Manufacturing Excellence: Old Dog, Same Tricks
June 30, 2010
Everyone believes that process is a simple thing to manage and there is nothing more to learn about it. Our work environment inspires us to do what is needed. Our quality management systems document every process. We even complete our audits without any findings. Our corrective actions result in recurring problems. Finally, our management reviews are conducted formally without much improvement in performance. Why?
Surveys have shown that people tend to know what they are supposed to do because they are told, “This is your job.” About one-third of them know how well they do their job, and one in 20 knows how much he has improved in the past 12 months. Our performance standards are to identify “accept” vs. “reject.” Why?
I have researched process excellence and have concluded that there must be an assignable reason for our common failures. Something has to be wrong fundamentally, meaning that a business principle that has been taught to everyone for a long time must not be working well. The common underlying principle in my analysis turned out to be the PDCA (Plan, Do, Check and Act) principle.
First, the PDCA principle was a derivative of the Walter Shewhart’s principle, Out of Control Action Plan (OCAP). The OCAP principle was designed for product control as it was the latest discovery in work breakdown in order to deal with the evolving product complexity. This led to application of control charts for in-process controls in manufacturing.
Control charts are an abused and often misused device due to lack of understanding of its basic requirement that process must be in statistical control before deploying the control chart. So, the concept of statistical control was incorrectly understood or deployed. Subsequently, the OCAP transformed into PDCA.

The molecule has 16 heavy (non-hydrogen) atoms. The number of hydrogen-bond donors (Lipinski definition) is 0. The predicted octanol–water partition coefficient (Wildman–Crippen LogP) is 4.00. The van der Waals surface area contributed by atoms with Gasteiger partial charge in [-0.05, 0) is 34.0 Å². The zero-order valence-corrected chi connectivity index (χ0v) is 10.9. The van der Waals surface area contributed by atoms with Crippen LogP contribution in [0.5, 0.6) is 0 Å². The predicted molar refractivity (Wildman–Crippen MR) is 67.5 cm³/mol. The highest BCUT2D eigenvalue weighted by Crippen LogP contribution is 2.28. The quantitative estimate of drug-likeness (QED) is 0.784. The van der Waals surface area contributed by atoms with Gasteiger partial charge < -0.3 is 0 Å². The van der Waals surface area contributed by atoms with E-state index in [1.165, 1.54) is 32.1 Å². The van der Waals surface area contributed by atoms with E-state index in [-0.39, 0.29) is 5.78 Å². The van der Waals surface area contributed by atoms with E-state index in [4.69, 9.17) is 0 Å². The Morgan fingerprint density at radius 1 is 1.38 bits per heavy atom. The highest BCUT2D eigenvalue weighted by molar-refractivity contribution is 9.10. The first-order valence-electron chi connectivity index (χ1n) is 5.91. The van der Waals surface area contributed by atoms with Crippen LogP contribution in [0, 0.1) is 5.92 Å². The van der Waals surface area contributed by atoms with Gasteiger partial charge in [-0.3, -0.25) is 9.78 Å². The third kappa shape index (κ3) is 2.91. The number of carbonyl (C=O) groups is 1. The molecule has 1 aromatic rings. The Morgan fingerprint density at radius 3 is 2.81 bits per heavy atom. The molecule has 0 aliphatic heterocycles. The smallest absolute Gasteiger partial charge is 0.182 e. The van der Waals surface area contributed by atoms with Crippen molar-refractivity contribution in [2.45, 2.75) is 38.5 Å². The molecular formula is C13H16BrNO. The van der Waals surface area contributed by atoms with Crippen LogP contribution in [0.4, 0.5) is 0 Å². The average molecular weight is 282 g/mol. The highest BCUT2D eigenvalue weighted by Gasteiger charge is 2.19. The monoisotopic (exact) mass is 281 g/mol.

Deming tried to modify it and called it PDSA (Plan, Do, Study, Act), with “check” being easier than “study.” At the time, PDCA, along with the sampling plans, gave U.S. manufacturers a competitive edge. However, as the competition started to evolve around the world, demand for better performance continued.
The use of “check” and incorrect use of control charts resulted in the use of specification limits for producing acceptable product. To make sure that the product is acceptable, the manufacturer must then verify the product or process performance against the specification limits, called lower and upper specification limits. Experience taught us that setting a process anywhere in the range is easier than achieving a specific value. This arbitrary process setting resulted in increased process variability in our manufacturing processes, increased inspection, testing or verification, higher rejects and field defects.
The poor performance necessitated some type of measure for corporate management so evolved the concept of Cost of Poor Quality and the formation of the quality department to ensure compliance to specifications, keep customers satisfied and manage the cost of poor quality. Fundamentally, something went wrong. In the current globally competitive economic environment, the concept of “acceptable” has become a curse.
Interestingly, to deal with the consequences of the PDCA deployment, root cause analysis, off-line quality, quality trilogy and variability reduction were developed. Most quality professionals know these principles but still have the same manufacturing quality problems. Dependence on inspection and testing has not decreased; instead it has become routine. This has made our products more expensive.
I have seen the quality field changing to a program of the year for many years. Luckily Six Sigma changed that and has survived for more than 20 years. Due to basic misunderstanding of the process management, even Six Sigma has not resulted in the expected breakthrough improvements in operations. Lean has been ingrained in our corporate culture. The poor quality and quality improvement have not helped business grow in general, but have helped in their demise. Why?
Interestingly, nobody looked into developing a new model for process management. Besides, we still resist change and are unwilling to learn, yet we expect excellence. Isn’t it the same insanity of expecting different results by doing the same thing over and over?